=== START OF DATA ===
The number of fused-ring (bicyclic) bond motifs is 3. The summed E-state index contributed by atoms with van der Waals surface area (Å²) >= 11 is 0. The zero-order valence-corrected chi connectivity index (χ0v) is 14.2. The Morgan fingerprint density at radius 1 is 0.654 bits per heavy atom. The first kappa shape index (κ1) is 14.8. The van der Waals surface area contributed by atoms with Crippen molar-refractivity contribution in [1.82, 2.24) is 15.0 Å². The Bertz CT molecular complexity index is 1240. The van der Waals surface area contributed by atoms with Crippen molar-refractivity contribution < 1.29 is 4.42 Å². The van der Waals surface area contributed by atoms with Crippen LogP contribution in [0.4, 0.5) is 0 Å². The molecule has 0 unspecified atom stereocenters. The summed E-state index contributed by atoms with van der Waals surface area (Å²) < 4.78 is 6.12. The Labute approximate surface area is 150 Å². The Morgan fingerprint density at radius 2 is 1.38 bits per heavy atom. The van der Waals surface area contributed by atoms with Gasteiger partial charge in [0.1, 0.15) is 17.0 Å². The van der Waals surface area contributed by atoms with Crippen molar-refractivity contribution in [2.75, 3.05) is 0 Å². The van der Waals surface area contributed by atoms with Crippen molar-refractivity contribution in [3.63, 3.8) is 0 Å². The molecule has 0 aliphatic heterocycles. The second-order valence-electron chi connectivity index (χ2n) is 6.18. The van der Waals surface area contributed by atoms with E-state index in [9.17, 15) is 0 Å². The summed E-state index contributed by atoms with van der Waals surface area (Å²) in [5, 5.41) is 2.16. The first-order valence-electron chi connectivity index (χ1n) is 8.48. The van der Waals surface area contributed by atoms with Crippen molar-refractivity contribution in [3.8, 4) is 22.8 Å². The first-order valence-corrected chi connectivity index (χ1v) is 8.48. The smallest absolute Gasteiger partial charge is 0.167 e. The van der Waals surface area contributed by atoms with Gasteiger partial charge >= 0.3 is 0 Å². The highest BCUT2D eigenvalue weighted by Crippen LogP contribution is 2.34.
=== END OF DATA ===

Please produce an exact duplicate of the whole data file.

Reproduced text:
The number of fused-ring (bicyclic) bond motifs is 3. The summed E-state index contributed by atoms with van der Waals surface area (Å²) >= 11 is 0. The zero-order valence-corrected chi connectivity index (χ0v) is 14.2. The Morgan fingerprint density at radius 1 is 0.654 bits per heavy atom. The first kappa shape index (κ1) is 14.8. The van der Waals surface area contributed by atoms with Crippen molar-refractivity contribution in [1.82, 2.24) is 15.0 Å². The Bertz CT molecular complexity index is 1240. The van der Waals surface area contributed by atoms with Crippen molar-refractivity contribution < 1.29 is 4.42 Å². The van der Waals surface area contributed by atoms with Crippen LogP contribution in [0.4, 0.5) is 0 Å². The molecule has 0 unspecified atom stereocenters. The summed E-state index contributed by atoms with van der Waals surface area (Å²) < 4.78 is 6.12. The Labute approximate surface area is 150 Å². The Morgan fingerprint density at radius 2 is 1.38 bits per heavy atom. The van der Waals surface area contributed by atoms with Gasteiger partial charge in [0.1, 0.15) is 17.0 Å². The van der Waals surface area contributed by atoms with Crippen molar-refractivity contribution in [2.75, 3.05) is 0 Å². The van der Waals surface area contributed by atoms with Crippen molar-refractivity contribution in [3.63, 3.8) is 0 Å². The molecule has 0 aliphatic heterocycles. The second-order valence-electron chi connectivity index (χ2n) is 6.18. The van der Waals surface area contributed by atoms with E-state index in [9.17, 15) is 0 Å². The summed E-state index contributed by atoms with van der Waals surface area (Å²) in [5, 5.41) is 2.16. The first-order valence-electron chi connectivity index (χ1n) is 8.48. The van der Waals surface area contributed by atoms with Crippen molar-refractivity contribution in [3.8, 4) is 22.8 Å². The first-order valence-corrected chi connectivity index (χ1v) is 8.48. The smallest absolute Gasteiger partial charge is 0.167 e. The van der Waals surface area contributed by atoms with Gasteiger partial charge >= 0.3 is 0 Å². The highest BCUT2D eigenvalue weighted by Crippen LogP contribution is 2.34.